• It should also be noted that error in the digit-monitoring task was also high for the internal group even performed by itself. The authors did not offer an explanation as to why single task performance might be harmed for the internal group.

Conclusion 3: Improvements for internal in step time and % of time spent in double support are likely due to consciously controlling gait and not an improvement in dual task ability. 


  • Same as the evidence for the second conclusion.

Conclusion 4: External focus of attention with exercise may have improved basal ganglia function. 


  • Lack of drop off in secondary task performance for the external group. The number of errors made in the external group in the digit-monitoring task increased from pre to post, although only by 6%, and then decreased slightly from post to washout (-1%).
  • UPDRS-III scores improved in external, mostly so in the OFF state, from pre to post, by 5.4 points which is greater than the minimal clinical important 5-point change (Schrag et al., 2006). Improvements for external in both ON and OFF qualified for Shulman’s lower 4.5-point standard.
  • As the authors cite in the paper, UPDRS scores reflects dopamine levels in the basal ganglia.

Further thoughts

One critique of the study the authors make, is that the method to induce an external focus of attention is not effective enough. As Gabriele Wulf has found in some of her research, the distance of the external focus of attention from the body affects motor learning and performance. Thus, the study in focus, which placed coloured labels in four different locations directly on the body, might not have utilised optimal external cues.

The authors argued that the label method was still a valid method due to a previous study that used labels on gymnasts to induce an external focus of attention. However, the use of labels in the study in focus may still not be optimal. In the gymnast study, participants were instructed to focus on the direction tape on their chest was facing (external) when landing a 180º airborne turn. The internal group were told to focus on the direction their hands were facing on landing. There are two problems with this. Firstly, the gymnast study did not compare the external cue with an internal cue that involved the same body part (the chest) so the results aren’t as sound as they could be. Secondly, the chest might be a unique part of the body in this context anyway, because to face the chest in a certain direction would require the gymnasts to move the whole body and not focus on individual limb movements. Hence, this resembles more an external or metaphorical cue, and maybe saying “face the chest in this direction” would act more as an external cue and induce automatic processing and better motor performance, even without the tape marker.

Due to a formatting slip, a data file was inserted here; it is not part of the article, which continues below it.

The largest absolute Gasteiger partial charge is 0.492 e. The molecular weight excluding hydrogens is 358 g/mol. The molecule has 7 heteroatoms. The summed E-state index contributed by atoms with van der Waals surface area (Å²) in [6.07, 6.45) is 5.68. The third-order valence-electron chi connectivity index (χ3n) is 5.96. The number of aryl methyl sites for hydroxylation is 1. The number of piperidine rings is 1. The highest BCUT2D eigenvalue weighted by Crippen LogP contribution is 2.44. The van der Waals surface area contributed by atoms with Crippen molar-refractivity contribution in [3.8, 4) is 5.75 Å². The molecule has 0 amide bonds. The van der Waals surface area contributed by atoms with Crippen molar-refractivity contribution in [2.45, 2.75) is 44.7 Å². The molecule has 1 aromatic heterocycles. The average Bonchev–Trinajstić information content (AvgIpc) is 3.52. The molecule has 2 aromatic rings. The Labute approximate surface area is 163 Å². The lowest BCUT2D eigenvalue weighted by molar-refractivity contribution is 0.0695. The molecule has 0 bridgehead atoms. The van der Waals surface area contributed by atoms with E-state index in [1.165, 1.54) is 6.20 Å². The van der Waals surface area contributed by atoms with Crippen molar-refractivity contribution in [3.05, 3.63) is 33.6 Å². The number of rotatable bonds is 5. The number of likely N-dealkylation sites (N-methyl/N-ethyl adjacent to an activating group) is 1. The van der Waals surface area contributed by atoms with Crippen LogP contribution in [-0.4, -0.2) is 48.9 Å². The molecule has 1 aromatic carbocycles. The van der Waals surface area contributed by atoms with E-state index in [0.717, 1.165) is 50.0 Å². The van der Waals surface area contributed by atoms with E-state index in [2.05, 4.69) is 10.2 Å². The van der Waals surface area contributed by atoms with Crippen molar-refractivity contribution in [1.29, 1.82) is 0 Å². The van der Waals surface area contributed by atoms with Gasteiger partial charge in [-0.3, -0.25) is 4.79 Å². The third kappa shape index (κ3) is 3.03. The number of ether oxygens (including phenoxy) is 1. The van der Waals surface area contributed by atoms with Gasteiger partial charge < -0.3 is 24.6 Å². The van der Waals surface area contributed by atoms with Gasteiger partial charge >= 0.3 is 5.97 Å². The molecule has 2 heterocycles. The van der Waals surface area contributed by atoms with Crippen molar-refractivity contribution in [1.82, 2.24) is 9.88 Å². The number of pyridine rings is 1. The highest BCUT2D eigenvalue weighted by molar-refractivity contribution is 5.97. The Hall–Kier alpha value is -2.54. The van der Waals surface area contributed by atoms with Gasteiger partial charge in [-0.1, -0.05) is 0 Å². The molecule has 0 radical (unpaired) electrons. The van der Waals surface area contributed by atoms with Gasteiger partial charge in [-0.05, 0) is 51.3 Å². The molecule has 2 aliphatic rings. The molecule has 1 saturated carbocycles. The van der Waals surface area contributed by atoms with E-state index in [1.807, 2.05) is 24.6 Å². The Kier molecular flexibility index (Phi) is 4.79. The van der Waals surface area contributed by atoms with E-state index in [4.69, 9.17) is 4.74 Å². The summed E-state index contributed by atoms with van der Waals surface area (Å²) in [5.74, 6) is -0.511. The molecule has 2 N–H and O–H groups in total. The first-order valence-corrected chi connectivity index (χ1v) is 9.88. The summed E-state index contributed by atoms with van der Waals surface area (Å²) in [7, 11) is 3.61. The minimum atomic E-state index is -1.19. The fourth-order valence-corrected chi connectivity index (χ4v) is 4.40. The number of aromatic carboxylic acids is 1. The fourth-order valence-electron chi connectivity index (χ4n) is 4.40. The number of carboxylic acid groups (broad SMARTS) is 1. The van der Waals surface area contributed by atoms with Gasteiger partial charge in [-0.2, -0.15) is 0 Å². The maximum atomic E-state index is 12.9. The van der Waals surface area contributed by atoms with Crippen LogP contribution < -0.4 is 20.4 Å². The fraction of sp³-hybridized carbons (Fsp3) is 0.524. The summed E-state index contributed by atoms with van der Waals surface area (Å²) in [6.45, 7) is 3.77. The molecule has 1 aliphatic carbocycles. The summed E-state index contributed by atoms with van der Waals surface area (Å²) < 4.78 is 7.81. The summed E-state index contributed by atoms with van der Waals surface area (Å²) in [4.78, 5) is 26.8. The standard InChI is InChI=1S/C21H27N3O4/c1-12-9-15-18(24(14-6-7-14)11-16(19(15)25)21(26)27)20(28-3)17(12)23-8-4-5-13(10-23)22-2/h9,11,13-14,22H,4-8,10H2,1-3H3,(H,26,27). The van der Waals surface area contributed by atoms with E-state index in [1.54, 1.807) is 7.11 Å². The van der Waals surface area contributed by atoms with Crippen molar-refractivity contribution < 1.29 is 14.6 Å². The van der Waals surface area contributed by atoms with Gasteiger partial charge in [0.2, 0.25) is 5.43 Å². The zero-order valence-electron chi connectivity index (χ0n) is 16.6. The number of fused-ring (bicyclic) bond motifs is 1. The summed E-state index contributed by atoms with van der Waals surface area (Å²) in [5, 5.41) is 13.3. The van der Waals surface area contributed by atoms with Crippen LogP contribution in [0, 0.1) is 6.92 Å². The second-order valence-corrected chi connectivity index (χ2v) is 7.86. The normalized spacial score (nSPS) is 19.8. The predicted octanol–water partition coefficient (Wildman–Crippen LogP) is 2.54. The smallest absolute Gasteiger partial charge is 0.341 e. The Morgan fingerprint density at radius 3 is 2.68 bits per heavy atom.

Therefore, while I do believe coloured labels on limbs are likely effective when used in external cues, it is also worthwhile considering that there is still some focus on limb movement as in an internal cue.

From my experience as a strength coach, I use external cues as much as possible when teaching athletes skills. For example, an acceleration wall drill I have used when training footballers recently, I have used the cue “smash through the wooden plank with the knee” (which obviously gets shortened when repeated) to encourage a powerful knee drive. This metaphorical cue acts as an external cue (focusing on the effect of the body on its environment), to hopefully achieve better motor performance and learning. This directs the attention away from thinking about flexing the hip, flexing the knee, dorsiflexing the ankle whilst extending the leg in contact with the ground and staying tall throughout, all of which would require slower and more conscious processing, and all of which can be processed automatically with the cue “smash the wood”.

Similarly, a cue to direct the chest in a certain direction on landing possibly directs attention away from the leg and arm movements, and core bracing that I guess would be required to successfully perform the gymnastic manoeuvre. The leg and arm movements can then be processed automatically. Not only does this mean the taped chest marker in the gymnast study could have been redundant, but it means the coloured labels in Beck et al. (2018) might not be optimal as the attention isn’t taken far enough away from the limb movements. And I mean hierarchically distant, as opposed to physically distant in terms of marker placement.

Whilst I don’t currently have access to all the exercises in the PD SAFEx programme, the examples I have seen – e.g. lifting the knee with the contralateral arm touching the ear, also cued as “push the green label up” for the knee movement – may be difficult to externally cue due to the lack of complexity and use of the body as a whole. A knee raise is hard to separate from the movements of the limbs as it is defined by the movements of the limbs.

This is something I will certainly be looking into as I currently read into the literature for a project proposal to achieve my PhD.